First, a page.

In August 2015 I wrote, “This a good project clock that is not for the inexperienced. As I gain more knowledge I will tackle this most interesting clock.” Well the time is now.
The Sessions Westminster A mantel clock was made in Forestville Connecticut, USA. The first year of production for this model was 1927. Between 1903 and 1933 Sessions produced 52 models of mechanical clocks, ranging from advertisers, large and small clocks with logos of various businesses, to wall, or “Regulator” clocks, and shelf or mantel clocks, designed for the home. Many of the Sessions clocks from this period are prized by collectors. The Westminster A is particularly sought after.
The clock is tricky to repair and not a fan of the horologist.
This clock is 21 inches long and 10 inches high, has a mahogany finish with faux wood inlay and raised metal gold-coloured numerals on the dial face. It is a quarter-hour 8-day Westminster chime movement operating on two trains, the going train (time) and the strike and chime train on one winding arbour. It also has small arbour just below the hour cannon to turn the chimes/strike off called “Silent Chime”. Sessions was not the only company to make a two-train clock when others incorporated this design later in the 1930’s and 1940’s but Sessions was probably the best known. This clock was sold in 1931 (inscription on label, back of access door). The then sale price was $29.95 which would have been substantial considering a working man’s salary in the 1930s.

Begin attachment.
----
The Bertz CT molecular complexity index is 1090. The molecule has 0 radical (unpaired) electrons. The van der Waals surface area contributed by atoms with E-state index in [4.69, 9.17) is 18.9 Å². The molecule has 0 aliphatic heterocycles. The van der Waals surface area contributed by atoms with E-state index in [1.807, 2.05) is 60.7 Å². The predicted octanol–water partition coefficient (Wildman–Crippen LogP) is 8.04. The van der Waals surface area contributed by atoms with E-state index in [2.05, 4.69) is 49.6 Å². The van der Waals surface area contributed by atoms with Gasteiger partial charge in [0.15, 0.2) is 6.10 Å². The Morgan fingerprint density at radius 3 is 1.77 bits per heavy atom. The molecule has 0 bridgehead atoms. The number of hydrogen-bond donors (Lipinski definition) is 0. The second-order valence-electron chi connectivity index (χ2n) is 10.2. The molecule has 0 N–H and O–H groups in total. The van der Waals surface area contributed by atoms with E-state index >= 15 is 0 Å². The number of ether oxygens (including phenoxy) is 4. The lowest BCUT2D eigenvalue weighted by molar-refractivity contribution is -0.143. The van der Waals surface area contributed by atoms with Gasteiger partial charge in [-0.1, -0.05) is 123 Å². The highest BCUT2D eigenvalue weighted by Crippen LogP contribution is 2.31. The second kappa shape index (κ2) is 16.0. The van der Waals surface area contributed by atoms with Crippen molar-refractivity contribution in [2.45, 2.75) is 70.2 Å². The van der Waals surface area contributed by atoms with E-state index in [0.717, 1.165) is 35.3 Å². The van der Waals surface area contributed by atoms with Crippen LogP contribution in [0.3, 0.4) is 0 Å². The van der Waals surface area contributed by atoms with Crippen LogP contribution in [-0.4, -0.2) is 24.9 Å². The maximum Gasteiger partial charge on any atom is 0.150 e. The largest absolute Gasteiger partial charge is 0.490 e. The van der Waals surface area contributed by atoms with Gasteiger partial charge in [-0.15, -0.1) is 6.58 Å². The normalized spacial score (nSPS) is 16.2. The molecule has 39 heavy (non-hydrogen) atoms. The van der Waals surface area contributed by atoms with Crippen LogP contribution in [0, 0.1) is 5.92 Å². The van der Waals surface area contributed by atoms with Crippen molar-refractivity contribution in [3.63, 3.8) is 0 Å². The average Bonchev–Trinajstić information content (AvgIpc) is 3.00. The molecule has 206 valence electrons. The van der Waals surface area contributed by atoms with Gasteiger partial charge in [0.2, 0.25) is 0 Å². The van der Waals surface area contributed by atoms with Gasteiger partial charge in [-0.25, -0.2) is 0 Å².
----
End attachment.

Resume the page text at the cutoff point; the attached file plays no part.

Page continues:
The clock is tricky to repair and not a fan of the horologist. I will be going through a step-by-step process and relying heavily on Robert Croswell’s excellent instructional manual called Taming the Sessions Two Train Movement which he produced in 2 versions, the second version in February 2016.
In August 2015 I wrote, “This a good project clock that is not for the inexperienced. As I gain more knowledge I will tackle this most interesting clock.” Well the time is now. I have done quite a bit of bushing work and just from what I can see in looking at the movement there is definitely bushing work to be done. I have taken the movement out of it’s case once before to replace a bad click which I was able to do because the mainsprings can be removed without dis-assembly. A easy fix. The click holds the tension or power of the mainspring and is identified by a clicking sound when the key is turned. I will will check to see how the repair is holding up when I tackle the movement in the next few days.
Well, here goes.
Follow me as I dis-assemble, clean and repair the movement in Part II.